Any idea why the txpdr is on the non-essential bus? Seems in this day and age it should be on the essential bus should the # 1 alt and batt become inop. Any input?

I think (and could easily be wrong) that it sucks a lot of power and would greatly shorten the time available before blackout.

Remember that the transponder uses a fairly powerful transmitter - which is why it draws a lot of power.

On the SR22, the #2 alternator and battery are both small. I believe that concerns over the alternator output and battery life had to do with the decision. Garmin lists the power requirements for the 327 transponder as only 15 watts, but to know for sure you would have to know the draw of the other itmes and the exact output from the #2 alternator and the capacity of the #2 battery.

I believe that is correct. The current draw is too high for Alt 2.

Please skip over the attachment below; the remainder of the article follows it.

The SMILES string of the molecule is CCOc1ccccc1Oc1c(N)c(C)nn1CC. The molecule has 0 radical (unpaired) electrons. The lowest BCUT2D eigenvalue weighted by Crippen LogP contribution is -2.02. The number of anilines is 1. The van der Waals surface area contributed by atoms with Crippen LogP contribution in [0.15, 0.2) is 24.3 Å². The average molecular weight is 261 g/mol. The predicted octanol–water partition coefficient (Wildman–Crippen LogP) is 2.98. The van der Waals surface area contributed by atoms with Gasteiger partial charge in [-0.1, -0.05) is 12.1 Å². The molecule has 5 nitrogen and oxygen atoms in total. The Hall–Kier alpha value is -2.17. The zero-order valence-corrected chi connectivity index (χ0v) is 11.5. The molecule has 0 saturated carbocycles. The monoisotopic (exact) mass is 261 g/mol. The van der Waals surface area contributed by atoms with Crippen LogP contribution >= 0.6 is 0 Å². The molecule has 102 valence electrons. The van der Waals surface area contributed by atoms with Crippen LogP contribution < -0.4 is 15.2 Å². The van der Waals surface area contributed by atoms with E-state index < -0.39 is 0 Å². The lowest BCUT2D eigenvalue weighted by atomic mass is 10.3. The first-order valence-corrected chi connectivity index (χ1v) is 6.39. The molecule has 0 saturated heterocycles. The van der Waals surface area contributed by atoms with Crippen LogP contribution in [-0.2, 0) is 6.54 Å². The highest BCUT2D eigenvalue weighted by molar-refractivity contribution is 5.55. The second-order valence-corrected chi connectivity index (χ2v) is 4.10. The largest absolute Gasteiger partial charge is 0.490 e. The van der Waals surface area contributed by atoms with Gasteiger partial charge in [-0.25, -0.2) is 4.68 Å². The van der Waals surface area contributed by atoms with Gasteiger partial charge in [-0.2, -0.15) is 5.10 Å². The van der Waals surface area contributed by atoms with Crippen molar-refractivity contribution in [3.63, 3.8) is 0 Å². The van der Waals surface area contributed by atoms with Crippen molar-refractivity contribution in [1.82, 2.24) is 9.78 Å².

The SR20 has the transponder on the essential bus. The electrical load chart shows the transponder as having 0.1A draw - insignificant.

Although the transponder has a high peak power output, the transmission time is very short, so the average power consumption is quite low (and the transponder’s power supply stores enough energy that the peak power consumption would not be reflected in current draw from the bus).

So, it’s puzzling why the transponder is not on the SR22 essential bus.

It seems odd that the transponder’s current draw is so low given how hot it gets.

I don’t find it gets hot. More than likely yours is just being warmed by all the other gear around it. The radio stack collectively emits a bit of heat.

In my experience and what I’ve been told by avionics shops is that the transponder does run hot.